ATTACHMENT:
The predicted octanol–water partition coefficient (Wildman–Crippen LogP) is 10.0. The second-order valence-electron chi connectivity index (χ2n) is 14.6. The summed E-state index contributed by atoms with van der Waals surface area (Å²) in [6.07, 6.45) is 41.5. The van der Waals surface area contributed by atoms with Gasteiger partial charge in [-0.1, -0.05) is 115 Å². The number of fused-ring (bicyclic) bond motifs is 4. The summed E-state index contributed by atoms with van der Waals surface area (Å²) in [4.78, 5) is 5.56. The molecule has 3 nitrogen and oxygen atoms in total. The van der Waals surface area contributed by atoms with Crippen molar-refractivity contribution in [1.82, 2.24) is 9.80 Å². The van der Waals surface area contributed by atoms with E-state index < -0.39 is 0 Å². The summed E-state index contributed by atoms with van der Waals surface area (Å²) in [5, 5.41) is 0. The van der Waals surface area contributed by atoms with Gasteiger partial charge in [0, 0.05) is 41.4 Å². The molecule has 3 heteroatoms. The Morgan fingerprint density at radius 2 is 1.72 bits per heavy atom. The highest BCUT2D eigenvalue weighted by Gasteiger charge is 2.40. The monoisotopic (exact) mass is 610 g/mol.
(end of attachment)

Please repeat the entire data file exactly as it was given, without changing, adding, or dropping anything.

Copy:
The predicted octanol–water partition coefficient (Wildman–Crippen LogP) is 10.0. The second-order valence-electron chi connectivity index (χ2n) is 14.6. The summed E-state index contributed by atoms with van der Waals surface area (Å²) in [6.07, 6.45) is 41.5. The van der Waals surface area contributed by atoms with Gasteiger partial charge in [-0.1, -0.05) is 115 Å². The number of fused-ring (bicyclic) bond motifs is 4. The summed E-state index contributed by atoms with van der Waals surface area (Å²) in [4.78, 5) is 5.56. The molecule has 3 nitrogen and oxygen atoms in total. The van der Waals surface area contributed by atoms with Crippen molar-refractivity contribution in [1.82, 2.24) is 9.80 Å². The van der Waals surface area contributed by atoms with E-state index < -0.39 is 0 Å². The summed E-state index contributed by atoms with van der Waals surface area (Å²) in [5, 5.41) is 0. The van der Waals surface area contributed by atoms with Gasteiger partial charge in [0, 0.05) is 41.4 Å². The molecule has 3 heteroatoms. The Morgan fingerprint density at radius 2 is 1.72 bits per heavy atom. The highest BCUT2D eigenvalue weighted by Gasteiger charge is 2.40. The monoisotopic (exact) mass is 610 g/mol.